Emmanuel: God with Me

In case you didn't know

I'm surfing a major wave of doubt. Not necessarily doubt in God or the existence of God...it's more about the parameters of faith, specifically MY faith. I'm coming from a fairly conservative background and currently in a pretty liberal setting, so there's a lot of input to sort.

In talking to, and reading from, others who, like me, have undergone radical shifts in their understanding of Christianity, I've found a common theme: doubting almost always comes with a sense that God is not near. When your faith is strong, you feel close to God. When you begin to falter, or question, or re-evaluate, God feels further off.

Faith is more than feeling

I won't heartily sing praises for every aspect of my faith upbringing, but there are some important foundational things that my family and my church got right. One of these is the understanding that God isn't the one who moves closer and grows distant. It is we who are moving. We shift, and so our perception of God shifts. But I was always taught that, no matter what, God is here, right here, and that we either live in that truth or fail to see it.

I remember sharing this with friends when they would lament about God's distance. I would read the Psalms wherein David was wailing about how God had left him, and I would hope that somewhere, at some point, David would have realized that what had changed wasn't God's distance, but David's ability to see God in his circumstances.

Back in 2006, I learned some lessons about God's faithfulness - big, huge, life-altering lessons that had an immediate and lasting impact on me. Though I can't say I never doubt the existence of God or the role of the Bible, I can't conceive of God without faithfulness. If there is a God, then he(/she/it) is faithful.

The feeling remains that God is on the journey too.

For years, and maybe since day 1, I've included a statement from St. Teresa of Avila somewhere in the layout of this blog. (For a while now it's hung out in the About Me section.) I don't remember where I first read this statement, but it has served as a comforting reminder for years now.

Not only is God faithful, but God is on this journey - every journey - with me. If I could ever be sure of God, I would be sure of this.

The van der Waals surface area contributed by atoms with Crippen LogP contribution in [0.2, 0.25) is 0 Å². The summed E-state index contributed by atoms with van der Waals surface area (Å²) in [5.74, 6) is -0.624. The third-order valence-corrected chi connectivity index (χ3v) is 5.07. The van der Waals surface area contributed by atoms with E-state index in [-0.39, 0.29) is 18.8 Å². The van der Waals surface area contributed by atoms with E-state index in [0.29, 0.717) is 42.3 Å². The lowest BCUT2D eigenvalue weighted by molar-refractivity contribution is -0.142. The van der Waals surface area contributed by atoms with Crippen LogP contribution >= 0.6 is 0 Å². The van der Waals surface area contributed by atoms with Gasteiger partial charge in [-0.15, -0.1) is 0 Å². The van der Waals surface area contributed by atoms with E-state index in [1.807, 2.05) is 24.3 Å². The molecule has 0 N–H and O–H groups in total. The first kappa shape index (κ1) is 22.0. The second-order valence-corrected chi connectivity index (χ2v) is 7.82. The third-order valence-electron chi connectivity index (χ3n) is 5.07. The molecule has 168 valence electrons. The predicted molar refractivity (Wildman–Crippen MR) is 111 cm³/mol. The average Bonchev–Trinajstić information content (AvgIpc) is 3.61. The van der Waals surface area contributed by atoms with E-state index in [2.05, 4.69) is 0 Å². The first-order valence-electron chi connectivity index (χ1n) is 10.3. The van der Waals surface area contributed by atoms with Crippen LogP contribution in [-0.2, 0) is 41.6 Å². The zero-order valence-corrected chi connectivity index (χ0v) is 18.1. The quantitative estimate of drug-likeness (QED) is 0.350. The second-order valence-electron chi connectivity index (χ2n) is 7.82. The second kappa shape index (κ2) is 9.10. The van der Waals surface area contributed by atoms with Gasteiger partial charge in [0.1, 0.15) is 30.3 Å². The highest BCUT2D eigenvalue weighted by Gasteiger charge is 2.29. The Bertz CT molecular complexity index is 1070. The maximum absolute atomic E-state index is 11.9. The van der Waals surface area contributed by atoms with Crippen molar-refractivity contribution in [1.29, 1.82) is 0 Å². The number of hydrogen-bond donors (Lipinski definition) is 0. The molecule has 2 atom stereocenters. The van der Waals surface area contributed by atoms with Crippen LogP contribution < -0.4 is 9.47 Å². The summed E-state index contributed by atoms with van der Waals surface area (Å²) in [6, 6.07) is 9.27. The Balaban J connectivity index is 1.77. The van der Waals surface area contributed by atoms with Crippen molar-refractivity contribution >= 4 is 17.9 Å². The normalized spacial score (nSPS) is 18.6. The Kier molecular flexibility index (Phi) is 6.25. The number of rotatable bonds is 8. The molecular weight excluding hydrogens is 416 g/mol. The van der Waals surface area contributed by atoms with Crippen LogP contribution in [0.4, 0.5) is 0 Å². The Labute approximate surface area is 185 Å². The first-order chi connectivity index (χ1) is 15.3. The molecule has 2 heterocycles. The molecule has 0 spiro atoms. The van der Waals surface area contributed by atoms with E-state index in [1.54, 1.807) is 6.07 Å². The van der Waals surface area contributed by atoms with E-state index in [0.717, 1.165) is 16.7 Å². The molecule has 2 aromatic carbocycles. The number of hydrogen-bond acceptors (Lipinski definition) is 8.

1. Hello, I have found your blog through the company girls on Home Sanctuary which I just found a few days ago.

    I am struck by your definition of Emmanuel: God With Me in this season of major doubt. You have some thought-provoking insights: that you would be sure that God is with you even in this journey of doubt; that He doesn't change, though He seems far away, He is near--even in the midst of major doubt as you sort your conservative background in a liberal setting.

    I can relate to having seasons of major doubt - those seasons are the most grueling for there seems to be no foundation under my feet with which to navigate the circumstances that assail me at those times.

    I hope you are experiencing encouragement to keep asking the questions. In my seasons of great doubt, I have found few refuges for His (or Hers or Its) people usually do not encourage those doubts and questions. As a fellow doubter, I want to encourage you to keep asking the questions and bringing them to God. He is not afraid of our questions--often His people are afraid of the doubt & the questions but He isn't.

    A favorite quote of mine is from Frederick Buechner: "Without somehow destroying me in the process, how could God reveal Himself in a way that would leave no room for doubt? If there were no room for doubt, there would be no room for me. " I found this quote in Philip Yancey's book Disappointment with God.

    Thanks for sharing your your poignant, honest insight.

    Also, I like your book list for 2010. You have read some of my favorites; I also see some titles that I would like to read.

    Thanks for your post & linking up at the Company Girls so that I could find you. May you find some encouragement today.

  2. If you are looking for encouragement in this season of doubt, may I suggest reading some of Megan's posts over at Sorta Crunchy. Back in September, Megan recommended the book Evolving in Monkey Town and I am eager to read it.

    {Here's the link to the post: http://www.sortacrunchy.net/sortacrunchy/2010/09/singing-my-life-with-her-words-rachel-held-evans-evolving-in-monkey-town-review.html}

    I appreciate that you are wrestling with what it means to believe, and agree that we are the ones who waver. Studying the books of John and Isaiah over the last have been so helpful for me. Where I stumble is not so much in recognizing truth, but in trusting God to change me.

  3. Your words are so true: Faith is more than feeling. And I do believe that God is always there. He is always our protector, our portion, our cup. But, I also believe that sometimes God allows for the illusion of distance for the very reason to stretch our faith. It is easier to have faith in something we can always feel and always see. Much more challenging to keep it when things are less tangible.

    I love you honesty.

  4. We are so fortunate that God is with us on this journey...if we didn't have that we'd surely give up!


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